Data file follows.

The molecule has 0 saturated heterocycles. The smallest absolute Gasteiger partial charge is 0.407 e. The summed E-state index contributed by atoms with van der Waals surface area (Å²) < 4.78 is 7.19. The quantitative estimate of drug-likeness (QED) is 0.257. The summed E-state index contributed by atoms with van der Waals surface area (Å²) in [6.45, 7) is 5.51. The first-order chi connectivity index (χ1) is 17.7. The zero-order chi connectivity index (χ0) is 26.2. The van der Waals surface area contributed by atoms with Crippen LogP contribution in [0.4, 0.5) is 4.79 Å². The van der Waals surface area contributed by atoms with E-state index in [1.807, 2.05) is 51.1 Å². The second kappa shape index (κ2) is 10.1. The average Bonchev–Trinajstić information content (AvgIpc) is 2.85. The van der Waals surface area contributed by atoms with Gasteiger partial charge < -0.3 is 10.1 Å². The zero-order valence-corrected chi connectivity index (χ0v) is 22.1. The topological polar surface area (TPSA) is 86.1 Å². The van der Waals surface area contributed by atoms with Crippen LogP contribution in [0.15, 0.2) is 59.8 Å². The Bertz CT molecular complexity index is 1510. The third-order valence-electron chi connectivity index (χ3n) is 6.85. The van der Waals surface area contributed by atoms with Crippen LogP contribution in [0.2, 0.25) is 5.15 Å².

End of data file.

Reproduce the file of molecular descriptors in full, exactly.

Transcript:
The molecule has 0 saturated heterocycles. The smallest absolute Gasteiger partial charge is 0.407 e. The summed E-state index contributed by atoms with van der Waals surface area (Å²) < 4.78 is 7.19. The quantitative estimate of drug-likeness (QED) is 0.257. The summed E-state index contributed by atoms with van der Waals surface area (Å²) in [6.45, 7) is 5.51. The first-order chi connectivity index (χ1) is 17.7. The zero-order chi connectivity index (χ0) is 26.2. The van der Waals surface area contributed by atoms with Crippen LogP contribution in [0.4, 0.5) is 4.79 Å². The van der Waals surface area contributed by atoms with E-state index in [1.807, 2.05) is 51.1 Å². The second kappa shape index (κ2) is 10.1. The average Bonchev–Trinajstić information content (AvgIpc) is 2.85. The van der Waals surface area contributed by atoms with Gasteiger partial charge < -0.3 is 10.1 Å². The zero-order valence-corrected chi connectivity index (χ0v) is 22.1. The topological polar surface area (TPSA) is 86.1 Å². The van der Waals surface area contributed by atoms with Crippen LogP contribution in [0.15, 0.2) is 59.8 Å². The Bertz CT molecular complexity index is 1510. The third-order valence-electron chi connectivity index (χ3n) is 6.85. The van der Waals surface area contributed by atoms with Crippen LogP contribution in [0.2, 0.25) is 5.15 Å².